In addition, the game includes Ed Mace (“Heroes of Newerth,” “Tiny Thief”) as Samuel Adams; Chris Ciulla (“Fallout: New Vegas,” “Dissidia 012: Final Fantasy”) as Benjamin Church and others; Cyrus Nemati (“Quest for Infamy”) as Royal Governor Thomas Gage; Billy Nichols (Structure Gaming) as Samuel Prescott; and Geoffrey Campbell (Captain of the New England Patriots Endzone Militia) as Paul Revere.
I admit, I don’t know many of them by name but those credits are mighty impressive. I’m also happy the game didn’t explode and even happier to hear that it’s coming to Steam (albeit in Early Access) this Spring. A quick primer on the game itself: it’s a 2D stealth adventure in a 3D world set in Colonial Boston just before the American Revolution. Ya know what, here, this probably requires some visual explanation.
NOTE: This post best viewed at GameLuv.com as it’s full of embedded music
I know it sounds weird but… I had a hard time with music last year. Hell, even I don’t know what I mean by that and I’m the one writing it. One thing’s for sure, I am officially over listening to orchestral scores outside of the medium they accompany. Where I once enjoyed listening to scores from the likes of Star Wars and Medal of Honor I have no need for them anymore aside from periodic nostalgia.
I really came to love the challenging and dense remix/mashups from Truxtonbut none of those were released in 2013. They also aren’t technically from a game even though they incorporate dozens of game tunes that I know and love. Also not from 2013 is Dungeons of Dredmor’s soundtrack by Zath which was basically the soundtrack of my summer.
One legit 2013 soundtrack that brought me back to the game repeatedly was Plants vs Zombies Adventures’. In fact, the music was the only reason to spend more than a cursory fifteen minutes with that atrocious Facebook game. It plays close to the original game’s style but goes in a wonderful jazz-lounge-creep direction of its own. Being a Facebook game it’s impossible to give proper credit but at least there’s this great 9 minute YouTube compilation so you can listen without having to play the game.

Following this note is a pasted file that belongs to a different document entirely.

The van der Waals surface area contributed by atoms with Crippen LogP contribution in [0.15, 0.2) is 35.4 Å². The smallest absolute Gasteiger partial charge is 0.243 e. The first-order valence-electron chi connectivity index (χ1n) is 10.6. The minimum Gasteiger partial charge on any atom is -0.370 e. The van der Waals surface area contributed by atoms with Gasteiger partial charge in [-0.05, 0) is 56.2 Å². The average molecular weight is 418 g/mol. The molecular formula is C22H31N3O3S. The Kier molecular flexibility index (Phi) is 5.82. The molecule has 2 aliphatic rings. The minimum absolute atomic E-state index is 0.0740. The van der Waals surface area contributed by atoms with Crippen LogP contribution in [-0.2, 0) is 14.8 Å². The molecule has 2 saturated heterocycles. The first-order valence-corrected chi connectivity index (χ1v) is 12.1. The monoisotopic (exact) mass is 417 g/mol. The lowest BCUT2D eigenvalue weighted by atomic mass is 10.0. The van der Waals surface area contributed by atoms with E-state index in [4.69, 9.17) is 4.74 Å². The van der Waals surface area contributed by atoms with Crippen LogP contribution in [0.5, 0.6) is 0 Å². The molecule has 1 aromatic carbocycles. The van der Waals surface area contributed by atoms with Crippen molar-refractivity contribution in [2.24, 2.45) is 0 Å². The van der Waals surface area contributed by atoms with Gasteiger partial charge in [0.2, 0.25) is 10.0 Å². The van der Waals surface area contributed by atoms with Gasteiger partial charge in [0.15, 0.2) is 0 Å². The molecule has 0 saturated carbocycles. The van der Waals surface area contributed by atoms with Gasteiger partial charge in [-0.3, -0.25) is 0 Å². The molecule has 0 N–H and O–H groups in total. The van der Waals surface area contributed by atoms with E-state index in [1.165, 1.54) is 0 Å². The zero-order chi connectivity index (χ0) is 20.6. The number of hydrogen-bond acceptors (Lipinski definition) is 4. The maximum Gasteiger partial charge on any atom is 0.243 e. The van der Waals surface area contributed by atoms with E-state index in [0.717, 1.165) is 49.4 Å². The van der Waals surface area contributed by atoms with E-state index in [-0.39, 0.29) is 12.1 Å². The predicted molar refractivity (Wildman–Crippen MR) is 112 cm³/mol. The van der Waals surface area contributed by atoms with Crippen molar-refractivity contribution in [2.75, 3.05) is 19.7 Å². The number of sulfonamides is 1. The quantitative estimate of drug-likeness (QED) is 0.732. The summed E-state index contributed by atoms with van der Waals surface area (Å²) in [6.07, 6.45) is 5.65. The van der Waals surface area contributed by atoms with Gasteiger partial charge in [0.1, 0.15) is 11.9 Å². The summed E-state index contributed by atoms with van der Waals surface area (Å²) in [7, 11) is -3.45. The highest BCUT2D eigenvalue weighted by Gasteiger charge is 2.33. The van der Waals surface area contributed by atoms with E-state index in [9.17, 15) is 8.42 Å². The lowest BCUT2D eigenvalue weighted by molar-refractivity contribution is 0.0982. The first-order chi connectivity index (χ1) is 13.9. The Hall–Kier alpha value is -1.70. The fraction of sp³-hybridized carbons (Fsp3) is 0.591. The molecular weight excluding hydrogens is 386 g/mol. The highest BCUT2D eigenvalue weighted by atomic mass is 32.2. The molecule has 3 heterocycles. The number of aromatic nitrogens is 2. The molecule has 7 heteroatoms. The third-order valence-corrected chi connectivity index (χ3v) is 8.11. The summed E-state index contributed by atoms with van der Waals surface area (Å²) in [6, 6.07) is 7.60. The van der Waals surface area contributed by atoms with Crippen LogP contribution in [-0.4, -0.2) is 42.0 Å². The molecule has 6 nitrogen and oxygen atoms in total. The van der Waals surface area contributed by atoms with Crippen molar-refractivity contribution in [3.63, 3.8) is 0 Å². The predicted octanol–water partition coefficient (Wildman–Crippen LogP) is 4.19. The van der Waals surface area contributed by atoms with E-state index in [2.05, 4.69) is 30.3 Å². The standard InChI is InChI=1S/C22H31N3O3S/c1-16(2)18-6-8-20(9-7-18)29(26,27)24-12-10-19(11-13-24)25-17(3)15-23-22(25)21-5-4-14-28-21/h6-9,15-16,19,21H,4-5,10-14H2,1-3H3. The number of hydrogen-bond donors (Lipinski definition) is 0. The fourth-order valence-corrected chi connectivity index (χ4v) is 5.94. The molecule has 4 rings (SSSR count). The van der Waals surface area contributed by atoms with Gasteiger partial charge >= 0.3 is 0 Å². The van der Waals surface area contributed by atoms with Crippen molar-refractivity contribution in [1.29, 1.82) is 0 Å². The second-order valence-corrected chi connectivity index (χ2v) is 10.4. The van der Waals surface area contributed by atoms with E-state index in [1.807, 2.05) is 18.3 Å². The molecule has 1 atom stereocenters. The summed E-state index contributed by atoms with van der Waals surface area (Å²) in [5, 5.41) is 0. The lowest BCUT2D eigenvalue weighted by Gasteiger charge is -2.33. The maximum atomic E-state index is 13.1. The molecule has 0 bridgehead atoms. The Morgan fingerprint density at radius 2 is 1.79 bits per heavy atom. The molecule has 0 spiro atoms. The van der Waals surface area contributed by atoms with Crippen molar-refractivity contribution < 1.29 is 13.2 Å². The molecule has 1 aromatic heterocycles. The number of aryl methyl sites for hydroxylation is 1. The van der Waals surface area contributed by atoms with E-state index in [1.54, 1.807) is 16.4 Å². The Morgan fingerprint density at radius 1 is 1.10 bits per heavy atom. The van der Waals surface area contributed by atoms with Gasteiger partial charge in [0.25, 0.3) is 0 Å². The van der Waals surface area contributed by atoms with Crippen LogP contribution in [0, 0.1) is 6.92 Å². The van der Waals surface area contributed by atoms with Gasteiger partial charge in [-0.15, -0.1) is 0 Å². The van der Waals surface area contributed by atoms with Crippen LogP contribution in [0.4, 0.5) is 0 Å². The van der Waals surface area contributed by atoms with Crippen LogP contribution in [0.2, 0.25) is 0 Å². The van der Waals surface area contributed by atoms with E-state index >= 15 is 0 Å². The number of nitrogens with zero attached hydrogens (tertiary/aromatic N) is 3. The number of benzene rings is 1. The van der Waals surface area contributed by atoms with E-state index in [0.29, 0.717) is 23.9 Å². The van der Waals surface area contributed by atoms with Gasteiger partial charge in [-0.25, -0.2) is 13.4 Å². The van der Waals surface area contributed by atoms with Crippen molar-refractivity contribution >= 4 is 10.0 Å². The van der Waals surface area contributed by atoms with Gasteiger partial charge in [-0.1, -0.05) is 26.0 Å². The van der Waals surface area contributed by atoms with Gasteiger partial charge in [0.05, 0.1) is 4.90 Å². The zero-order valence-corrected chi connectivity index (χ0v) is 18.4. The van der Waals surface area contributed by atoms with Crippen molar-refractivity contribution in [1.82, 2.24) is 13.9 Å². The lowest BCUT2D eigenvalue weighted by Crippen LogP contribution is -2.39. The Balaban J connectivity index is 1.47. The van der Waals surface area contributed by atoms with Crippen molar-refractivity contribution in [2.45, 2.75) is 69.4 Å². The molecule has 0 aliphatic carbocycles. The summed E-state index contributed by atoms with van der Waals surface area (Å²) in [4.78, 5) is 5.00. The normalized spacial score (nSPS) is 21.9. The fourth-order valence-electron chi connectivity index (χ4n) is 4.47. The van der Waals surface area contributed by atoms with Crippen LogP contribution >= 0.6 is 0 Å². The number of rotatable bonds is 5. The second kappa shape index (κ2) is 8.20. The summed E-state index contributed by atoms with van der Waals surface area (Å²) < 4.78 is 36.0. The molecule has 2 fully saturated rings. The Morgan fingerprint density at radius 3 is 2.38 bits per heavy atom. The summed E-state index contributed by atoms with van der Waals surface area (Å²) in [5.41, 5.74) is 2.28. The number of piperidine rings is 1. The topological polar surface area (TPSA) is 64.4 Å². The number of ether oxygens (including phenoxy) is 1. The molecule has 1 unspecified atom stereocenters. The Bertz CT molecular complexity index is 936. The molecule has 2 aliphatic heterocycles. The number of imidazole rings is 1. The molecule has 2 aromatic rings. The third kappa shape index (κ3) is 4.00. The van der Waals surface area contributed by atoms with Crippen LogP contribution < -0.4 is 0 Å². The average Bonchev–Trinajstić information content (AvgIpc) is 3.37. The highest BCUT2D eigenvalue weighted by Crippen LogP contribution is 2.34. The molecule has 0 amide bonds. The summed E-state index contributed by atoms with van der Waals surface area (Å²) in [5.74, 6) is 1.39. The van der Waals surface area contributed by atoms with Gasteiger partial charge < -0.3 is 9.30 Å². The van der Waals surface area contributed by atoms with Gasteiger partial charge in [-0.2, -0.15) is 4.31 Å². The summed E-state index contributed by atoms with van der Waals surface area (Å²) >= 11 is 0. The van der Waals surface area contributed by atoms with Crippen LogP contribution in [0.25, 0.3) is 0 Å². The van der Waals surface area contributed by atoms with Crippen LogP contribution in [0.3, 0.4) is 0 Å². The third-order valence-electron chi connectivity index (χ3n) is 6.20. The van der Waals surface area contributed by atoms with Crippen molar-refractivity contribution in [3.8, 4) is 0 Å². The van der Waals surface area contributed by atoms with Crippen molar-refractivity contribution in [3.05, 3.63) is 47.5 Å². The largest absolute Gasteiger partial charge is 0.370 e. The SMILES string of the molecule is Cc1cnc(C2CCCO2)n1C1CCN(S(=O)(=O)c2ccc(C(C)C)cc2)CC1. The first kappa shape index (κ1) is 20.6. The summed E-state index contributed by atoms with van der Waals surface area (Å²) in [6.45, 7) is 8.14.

This one is a tad disingenuous as it was out in 2012 but hit a few platforms in 2013. Regardless, classic PC composer Chris Huelsbeck returns alongside another classic, the Giana Sisters. The game lets you swap between a cute and dark version of the same level as you use the sisters’ different mechanics to proceed. Likewise, the music seamlessly fades between two versions of the same theme, both of which — all of which — are filled with vintage Huelsbeck guitars and melodies.
I was excited for Star Command from the moment I saw its pixelated Star Trek bridge crew years ago. Making the move from iOS to Android I finally had a chance to play it and found its soundtrack was just as much fun. Marius Masalar’s playful orchestrations that punctuate the frantic battles turned out to be even more fun to listen to.
While the radio stations in Grand Theft Auto V wore out their welcome within a week (at which point I turned them off entirely), the collaborative original works by Tangerine Dream, Woody Jackson, The Alchemist, Oh No, and DJ Shadow have become favorites. Subdued but punchy, playful but dark, it fit the highs and lows of the main game’s trio and their mad world perfectly.